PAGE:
Cognitive scientists tell us that you remember what you think. You might have heard the example of "Willingham's biscuits" – a teacher in the US teaching students about the Underground Railroad got them to bake "bisuits" so that they would remember the diet of escaped slaves. What they actually remembered from the lesson was how to measure flour, mix dough, etc.
That's what we need to avoid when we start to teach programming – we want students to remember variables, decisions, loops, functions, etc., not what colour the characters were or how many points you got for hitting one. We need exercises that get students to only think about programming and not get distracted by the inauthentic labour. Incidentally, this does also apply to ICT – in Willingham's book, Why Don't Students Like School, he explicitly advises against trying to appeal to students' interests by creating spreadsheets of football scores, for example.
Some teachers also think that projects and the teacher as facilitator model allows students to explore concepts and develop their understanding in a form of enquiry-led learning. Again, the evidence doesn't really support this view. John Hattie argues that enquiry-based learning can enhance "deep-learning", but only once the basics have been mastered – i.e. it's of no use to beginners. Daisy Christodoulou goes further and argues that students are being let down by discovery-based learning and that traditional fact-based lessons would serve them better.
As an aside, Hattie's study of what's effective in the classroom, Visible Learning, suggests that "programmed learning" (e.g. on-line courses such as Codecademy) are no more effective than not teaching the students at all.
One of the reasons that I don't like the programming of games in particular is that there is, if the game was designed by the student, no proper analysis of an existing problem. The rules are up to the programmer, and you can write bugs up as design issues – I know; I did it myself for an O level Computer Studies programming project. One of the three programs I created was a Defender-style arcade game, and when I'd completed it some of the characters could only be "shot" from certain angles – I wrote that up as a "feature".
Simple, traditional pre-existing games - e.g. noughts and crosses - can be interesting to analyse but can be surprisingly tricky to program, so are probably best avoided by beginners for a different reason.
Creating a game as a first programming project can also give students a sense that they can walk before they can run - they quickly produce something that they feel is quite sophisticated before they have truly mastered the skills required to reproduce it. I often encounter students who have made games in Scratch and feel that they are competent programmers, but who seem to know nothing in terms of programming technique.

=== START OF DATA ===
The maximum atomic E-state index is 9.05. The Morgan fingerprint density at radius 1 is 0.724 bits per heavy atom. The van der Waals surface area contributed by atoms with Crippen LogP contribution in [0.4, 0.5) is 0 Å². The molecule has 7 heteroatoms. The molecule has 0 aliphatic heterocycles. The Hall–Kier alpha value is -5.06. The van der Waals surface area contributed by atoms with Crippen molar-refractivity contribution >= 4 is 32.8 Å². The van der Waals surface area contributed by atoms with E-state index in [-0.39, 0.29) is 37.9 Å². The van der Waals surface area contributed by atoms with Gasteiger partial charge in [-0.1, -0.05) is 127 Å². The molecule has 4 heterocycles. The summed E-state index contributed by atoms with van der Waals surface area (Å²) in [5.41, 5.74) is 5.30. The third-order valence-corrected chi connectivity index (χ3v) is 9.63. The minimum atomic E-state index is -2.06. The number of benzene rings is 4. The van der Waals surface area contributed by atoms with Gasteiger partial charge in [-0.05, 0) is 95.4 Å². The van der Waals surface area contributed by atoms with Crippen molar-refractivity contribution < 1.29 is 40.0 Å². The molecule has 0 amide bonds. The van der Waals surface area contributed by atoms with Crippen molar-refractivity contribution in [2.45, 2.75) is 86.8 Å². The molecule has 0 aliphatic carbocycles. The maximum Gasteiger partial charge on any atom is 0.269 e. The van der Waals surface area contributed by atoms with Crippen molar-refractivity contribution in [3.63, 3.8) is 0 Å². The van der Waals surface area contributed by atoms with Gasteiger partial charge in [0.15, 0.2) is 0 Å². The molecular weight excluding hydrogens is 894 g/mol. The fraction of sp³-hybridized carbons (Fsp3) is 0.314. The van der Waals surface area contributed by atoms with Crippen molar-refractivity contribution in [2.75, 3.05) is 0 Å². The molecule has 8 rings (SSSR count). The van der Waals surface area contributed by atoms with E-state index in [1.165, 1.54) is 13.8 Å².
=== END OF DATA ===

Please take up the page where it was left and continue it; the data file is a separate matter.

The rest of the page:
You can't get good at anything without practising – repetition fosters mastery. Hattie says that "teaching and learning occurs when there is deliberate practice aimed at attaining mastery of the goal".
Some people even believe that there's no such thing as innate talent and that expert performance is acquired through deliberate practice. Students, therefore, need lots of small tasks to become competent at something, e.g. programming, not one large task. I aim to give new programmers activities that can be completed in a single lesson – short and focussed, ideally on a single new technique. Students have the opportunity to succeed and create a functioning program every lesson – there's nothing as engaging as success.
I'm not arguing that the software development lifecycle should be ignored completely – it gets a mention in my KS3 programming course, for example. Analysis, design and testing are all important skills for older students, but only once the basics of programming have been mastered and students are able to decompose and code larger problems for themselves. Again, think of other subjects - if you look in a Maths textbook, for example, you will find lots of questions repeatedly testing a single skill and only later is a combination of skills tested in GCSE-style questions.
Old habits die hard, and if you've spent the last decade teaching ICT through projects, your first thought will be to teach Computing in the same way, but it's a different subject. There's a much greater number of concepts involved in programming than in, say, spreadsheets, and they need to be introduced carefully and progressively.
If you're persuaded, I've created an introductory programming course for KS3 students (with Python and BASIC versions). Other sources of short and focussed programming tasks include Project Euler and the Programming tasks and challenges thread in the Ubuntu forum. Finally, if you want to base lessons and tasks on individual programming concepts, I produced a list of Top-Ten Programming Techniques in a previous blog.
This blog originally appeared in the TES Subject Genius series in July 2016.